Moreover, the ANA points out that the language in the proposed rule is vague, saying, "Given that the network adequacy language adopted in the Affordable Care Act is not exactly definitive, a great deal of time and money could be occupied with litigation in this regard. ANA proposes a simpler pre-qualifying standard that would obviate much of the need for time and money in litigation."
It says the minimum, pre-qualifying standard should be 10% of the number of APRNs who independently bill Medicare Part B in a particular state. Because the requirement would be a percentage, the number of APRNs would vary widely by state. For example, citing 2011 CMS data, the ANA says the minimums per plan would range from a low of 16 APRNs in Hawaii to a high of 654 in Florida.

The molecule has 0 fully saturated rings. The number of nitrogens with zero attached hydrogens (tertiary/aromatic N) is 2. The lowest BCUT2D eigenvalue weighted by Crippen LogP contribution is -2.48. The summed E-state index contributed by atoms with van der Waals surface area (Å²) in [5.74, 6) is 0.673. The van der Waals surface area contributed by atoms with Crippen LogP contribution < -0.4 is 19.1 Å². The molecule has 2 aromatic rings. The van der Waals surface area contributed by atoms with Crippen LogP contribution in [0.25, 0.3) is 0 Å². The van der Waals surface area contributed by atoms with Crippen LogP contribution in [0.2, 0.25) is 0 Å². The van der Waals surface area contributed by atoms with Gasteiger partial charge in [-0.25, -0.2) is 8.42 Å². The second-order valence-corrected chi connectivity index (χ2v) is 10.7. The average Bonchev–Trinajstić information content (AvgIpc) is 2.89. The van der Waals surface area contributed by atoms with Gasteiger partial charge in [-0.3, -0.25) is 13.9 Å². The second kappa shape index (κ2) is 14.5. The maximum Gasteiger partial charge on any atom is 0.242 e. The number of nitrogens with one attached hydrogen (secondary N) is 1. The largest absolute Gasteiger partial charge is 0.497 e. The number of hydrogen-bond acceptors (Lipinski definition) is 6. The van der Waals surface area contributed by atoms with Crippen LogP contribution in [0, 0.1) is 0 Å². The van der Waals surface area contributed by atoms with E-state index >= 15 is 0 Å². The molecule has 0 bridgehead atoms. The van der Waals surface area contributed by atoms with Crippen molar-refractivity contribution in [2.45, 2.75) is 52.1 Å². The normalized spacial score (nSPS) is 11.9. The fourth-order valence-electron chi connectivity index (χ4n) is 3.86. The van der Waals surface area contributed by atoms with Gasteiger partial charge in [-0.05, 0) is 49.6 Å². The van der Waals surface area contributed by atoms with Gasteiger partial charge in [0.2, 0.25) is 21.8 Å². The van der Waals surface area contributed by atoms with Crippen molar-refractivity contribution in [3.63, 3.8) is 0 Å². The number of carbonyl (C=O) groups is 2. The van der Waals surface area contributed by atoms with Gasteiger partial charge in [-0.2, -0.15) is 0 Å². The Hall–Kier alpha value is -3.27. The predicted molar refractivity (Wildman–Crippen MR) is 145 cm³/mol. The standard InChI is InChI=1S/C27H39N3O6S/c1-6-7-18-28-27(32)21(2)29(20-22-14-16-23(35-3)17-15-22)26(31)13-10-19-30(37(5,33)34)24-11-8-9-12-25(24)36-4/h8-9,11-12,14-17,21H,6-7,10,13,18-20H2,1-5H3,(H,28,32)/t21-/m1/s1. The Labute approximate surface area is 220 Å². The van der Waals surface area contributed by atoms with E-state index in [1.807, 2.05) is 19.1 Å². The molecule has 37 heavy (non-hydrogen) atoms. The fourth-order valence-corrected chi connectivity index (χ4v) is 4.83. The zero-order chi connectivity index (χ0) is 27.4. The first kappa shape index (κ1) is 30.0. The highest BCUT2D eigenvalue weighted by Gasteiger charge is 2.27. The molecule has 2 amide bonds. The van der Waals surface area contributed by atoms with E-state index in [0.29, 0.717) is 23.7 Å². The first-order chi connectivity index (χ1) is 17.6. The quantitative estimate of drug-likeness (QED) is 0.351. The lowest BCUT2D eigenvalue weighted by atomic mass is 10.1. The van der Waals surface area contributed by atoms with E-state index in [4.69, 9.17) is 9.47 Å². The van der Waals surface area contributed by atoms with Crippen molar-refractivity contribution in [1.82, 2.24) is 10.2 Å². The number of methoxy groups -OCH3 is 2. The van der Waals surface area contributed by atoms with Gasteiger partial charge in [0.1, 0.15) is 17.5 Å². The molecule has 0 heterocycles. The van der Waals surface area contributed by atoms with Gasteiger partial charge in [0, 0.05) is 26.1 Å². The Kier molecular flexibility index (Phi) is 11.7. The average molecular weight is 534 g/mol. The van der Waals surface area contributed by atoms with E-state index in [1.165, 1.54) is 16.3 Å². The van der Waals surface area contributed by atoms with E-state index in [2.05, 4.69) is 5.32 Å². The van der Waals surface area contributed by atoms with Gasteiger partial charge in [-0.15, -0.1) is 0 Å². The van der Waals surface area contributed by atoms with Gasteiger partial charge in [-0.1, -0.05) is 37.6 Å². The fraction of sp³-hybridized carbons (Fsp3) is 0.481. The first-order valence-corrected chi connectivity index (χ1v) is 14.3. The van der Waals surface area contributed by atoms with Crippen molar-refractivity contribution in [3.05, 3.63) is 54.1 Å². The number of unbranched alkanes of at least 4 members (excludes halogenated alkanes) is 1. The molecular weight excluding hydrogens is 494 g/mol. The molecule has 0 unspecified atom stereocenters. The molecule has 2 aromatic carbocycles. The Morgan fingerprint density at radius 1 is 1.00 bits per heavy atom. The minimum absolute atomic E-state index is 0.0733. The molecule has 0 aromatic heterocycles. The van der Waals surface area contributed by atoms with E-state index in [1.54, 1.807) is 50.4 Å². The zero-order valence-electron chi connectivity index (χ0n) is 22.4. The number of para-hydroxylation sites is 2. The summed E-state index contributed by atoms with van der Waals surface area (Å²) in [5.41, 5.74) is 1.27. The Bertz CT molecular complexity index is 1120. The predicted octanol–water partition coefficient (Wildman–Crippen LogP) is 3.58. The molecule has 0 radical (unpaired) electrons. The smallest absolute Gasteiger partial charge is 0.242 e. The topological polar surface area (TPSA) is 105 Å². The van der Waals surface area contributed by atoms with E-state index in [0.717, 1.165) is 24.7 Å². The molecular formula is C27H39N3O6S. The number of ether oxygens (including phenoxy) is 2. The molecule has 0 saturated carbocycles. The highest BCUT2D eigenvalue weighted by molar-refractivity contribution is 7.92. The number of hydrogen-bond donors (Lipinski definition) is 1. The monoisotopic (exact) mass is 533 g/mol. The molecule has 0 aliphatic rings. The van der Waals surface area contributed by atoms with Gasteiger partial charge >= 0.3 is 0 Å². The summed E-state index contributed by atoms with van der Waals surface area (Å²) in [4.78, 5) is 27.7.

The ANA says that the 10% minimum standard is one that "is easy to understand, easy to police, and easy to meet," as well as "quite modest." When framed in a larger context of the current crop of recommendations regarding APRNs, it seems incredibly modest.
The comments to CMS cite the familiar recommendations from the IOM Future of Nursing report and studies showing that APRNs provide safe and effective care. They also point to the National Governors Association Center for Best Practices' recommendation that states ease APRN practice restrictions.
Even HHS Secretary Kathleen Sebelius recently got in on the APRN act.
"In medically underserved communities, and particularly in rural areas, PAs are an incredible lifeline to patients who might not have regular access to other healthcare providers," she said at a general session at the American Academy of Physician Assistants' annual conference in May. "So it's vital to do everything we can to bolster the work done by PAs."
Let's see if CMS will follow that vital call to action.